Many years ago, my brothers and I went to New York City. We arrived very early in the morning. We could not wait to get our bags into our room and get our first look at Times Square. I shan’t soon forget the sight. It was as if we were immersed in a sea of lights. There were lights that cascaded like water falls, lights that sparkled like Christmas, lights that wrote messages, lights that twinkled.
There were pulsating lights, performing lights, lights that made little paths around huge pictures of people. The scene seemed to take you along with it, whether you wanted to go or not. It was as if you were in a current the strength of which was so overpowering you had no resistance.
Society is like those lights. It has a strong attraction. It pulls people with great subtlety. You’re caught up in the flow of it before you know it; and when you’re in the flow, it takes great power – more than most of us have – to dislodge yourself. With its various methods of seduction, society invites us into the slime pit of sin. It accomplishes this by making sin attractive. If sin were left to its own, nobody would get involved in it. It promises things; it holds out a certain satisfaction. Sin is never presented to you in its bare form. It’s always dressed up in something. And the trappings are well thought out. The Devil is a master of disguises. He conjures up all manner of packages in which to place this most deadly enemy of mankind. When he has it just right he presents it with deadly skill. You can be in it before you know it.
How do we fight this kind of attraction? What can we do?
Get to know yourself. Each of us is different. Each has his own vulnerabilities, his own weaknesses. Only when you get to know yourself can you prevent the hypnotic spell. Paul said, “Examine yourself…” (1 Cor. 13:5). Such an introspection is private; no one can do it for you. It takes an amount of courage, a sort of “push yourself” attitude. The Devil would like you to just “go with the flow,” and “not fight against the feeling.” But when you know yourself, you’re able to guard against getting into trouble before you know it.
Decide what’s important. The Devil wins lots of folks simply because he convinces them, ever so subtly, that it’s OK to major in minors. How often we dedicate ourselves to that which is of so little value. How does he do that? Well, he just dresses it up so that you can’t see it for what it really is. How many people have been deluded into thinking that life consists of the abundance of the things possessed? (cf. Lk. 12:15). How many times have fame and material things blinded the vision of some unsuspecting person? After all, success is important isn’t it? Sure it is; but only if it’s real success – the kind that relates to the eternal.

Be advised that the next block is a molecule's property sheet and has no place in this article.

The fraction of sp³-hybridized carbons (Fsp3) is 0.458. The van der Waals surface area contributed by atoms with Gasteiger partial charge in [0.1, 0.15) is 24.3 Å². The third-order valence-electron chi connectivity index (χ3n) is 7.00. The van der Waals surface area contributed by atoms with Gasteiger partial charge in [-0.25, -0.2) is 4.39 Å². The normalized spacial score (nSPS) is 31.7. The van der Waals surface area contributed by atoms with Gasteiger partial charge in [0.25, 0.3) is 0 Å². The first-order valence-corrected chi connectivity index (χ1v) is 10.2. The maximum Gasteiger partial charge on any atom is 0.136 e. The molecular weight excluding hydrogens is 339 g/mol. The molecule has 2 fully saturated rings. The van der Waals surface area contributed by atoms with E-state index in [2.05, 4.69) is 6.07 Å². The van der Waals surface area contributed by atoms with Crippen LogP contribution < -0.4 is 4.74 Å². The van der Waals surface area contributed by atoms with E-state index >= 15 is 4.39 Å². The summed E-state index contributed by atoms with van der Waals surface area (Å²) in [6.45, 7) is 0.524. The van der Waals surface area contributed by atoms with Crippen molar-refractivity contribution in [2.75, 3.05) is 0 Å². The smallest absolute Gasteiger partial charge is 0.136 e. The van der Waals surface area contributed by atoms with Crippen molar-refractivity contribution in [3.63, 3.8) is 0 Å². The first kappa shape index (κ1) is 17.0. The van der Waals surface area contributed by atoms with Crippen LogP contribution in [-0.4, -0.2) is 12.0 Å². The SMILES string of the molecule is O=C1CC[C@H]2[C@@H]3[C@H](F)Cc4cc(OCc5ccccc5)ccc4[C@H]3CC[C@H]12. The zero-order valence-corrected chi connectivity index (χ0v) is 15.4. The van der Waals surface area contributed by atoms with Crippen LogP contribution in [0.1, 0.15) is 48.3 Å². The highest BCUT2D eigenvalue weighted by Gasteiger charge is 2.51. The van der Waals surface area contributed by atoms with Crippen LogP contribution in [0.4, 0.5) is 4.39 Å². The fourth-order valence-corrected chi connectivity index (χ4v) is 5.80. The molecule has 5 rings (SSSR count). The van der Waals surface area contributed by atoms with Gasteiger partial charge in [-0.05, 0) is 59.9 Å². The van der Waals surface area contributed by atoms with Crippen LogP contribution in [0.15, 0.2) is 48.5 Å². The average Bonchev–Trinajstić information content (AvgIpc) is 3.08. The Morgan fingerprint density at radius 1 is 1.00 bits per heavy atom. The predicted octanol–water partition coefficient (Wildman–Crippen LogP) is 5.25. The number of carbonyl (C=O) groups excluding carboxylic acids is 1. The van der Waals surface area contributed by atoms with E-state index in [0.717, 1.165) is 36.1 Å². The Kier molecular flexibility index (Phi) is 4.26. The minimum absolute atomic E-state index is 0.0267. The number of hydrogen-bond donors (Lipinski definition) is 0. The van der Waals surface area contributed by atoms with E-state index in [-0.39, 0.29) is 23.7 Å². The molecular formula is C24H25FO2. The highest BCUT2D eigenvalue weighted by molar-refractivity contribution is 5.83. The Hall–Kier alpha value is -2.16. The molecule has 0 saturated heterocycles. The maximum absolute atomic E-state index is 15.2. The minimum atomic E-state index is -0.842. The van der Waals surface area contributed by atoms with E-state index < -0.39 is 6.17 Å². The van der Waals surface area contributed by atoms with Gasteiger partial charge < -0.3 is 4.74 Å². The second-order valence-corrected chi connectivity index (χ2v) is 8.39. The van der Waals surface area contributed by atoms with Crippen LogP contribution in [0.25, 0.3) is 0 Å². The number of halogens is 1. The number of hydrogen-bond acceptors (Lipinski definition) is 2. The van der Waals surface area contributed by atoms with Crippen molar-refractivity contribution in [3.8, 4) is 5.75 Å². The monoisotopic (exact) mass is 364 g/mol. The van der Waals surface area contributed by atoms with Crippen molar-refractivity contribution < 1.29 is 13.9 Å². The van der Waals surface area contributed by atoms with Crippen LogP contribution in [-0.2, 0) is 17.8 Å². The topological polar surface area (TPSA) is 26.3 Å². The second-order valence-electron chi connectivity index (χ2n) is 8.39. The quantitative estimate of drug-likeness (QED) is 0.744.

Store up the message. The word of God is the key to overcoming the Devil. Jesus proved that when He was tempted by Satan (Matt. 4). His answer still works today. But if you’ve not stored up the information, you can’t use it when the moment of disaster is near. “It is written” cannot be used by him who doesn’t know that it’s written. Store up the information and be ready. It’s a war, folks. And we can’t fight it without the armaments necessary for the conflict (Eph. 6:11-ff).
Take control of your own life. It’s amazing how easy it is to surrender yourself. Almost without thinking you can surrender yourself to some hobby, to some project, to some dominant personality, to some movement of some sort. That’s how the Devil’s process works. It’s like those lights – you’re mesmerized before you know it. Paul told the Romans, “Know ye not that to whom ye yield yourselves servants to obey, his servants ye are whom ye obey?” (Rom. 6:17). It’s your choice. You don’t have to surrender to anybody. You choose the one you serve. Be careful.
Follow through. Follow-through is important whether it’s a good tennis stroke, a good golf swing, or a disciple’s obedience. Intention without follow-through is a most sagacious ploy. He doesn’t have to get you to decide not to do what’s right if he can just get you to put if off. Oh, you intend to, you just haven’t gotten around to it. And intention: isn’t that something which is commendable, something good? Sure it is. But only if you follow through. James said, “to him that knoweth to do good and doeth it not, to him it is sin” (James 4:17).
After we had seen the lights in the black of night we went back to the hotel with visions of brightness still burning in our minds. The next morning, we went to the same area and saw Times Square in God’s light. What a difference! Litter, last night’s confetti, drunks in the doorways, alleys filled with filth.
Things aren’t always what they seem.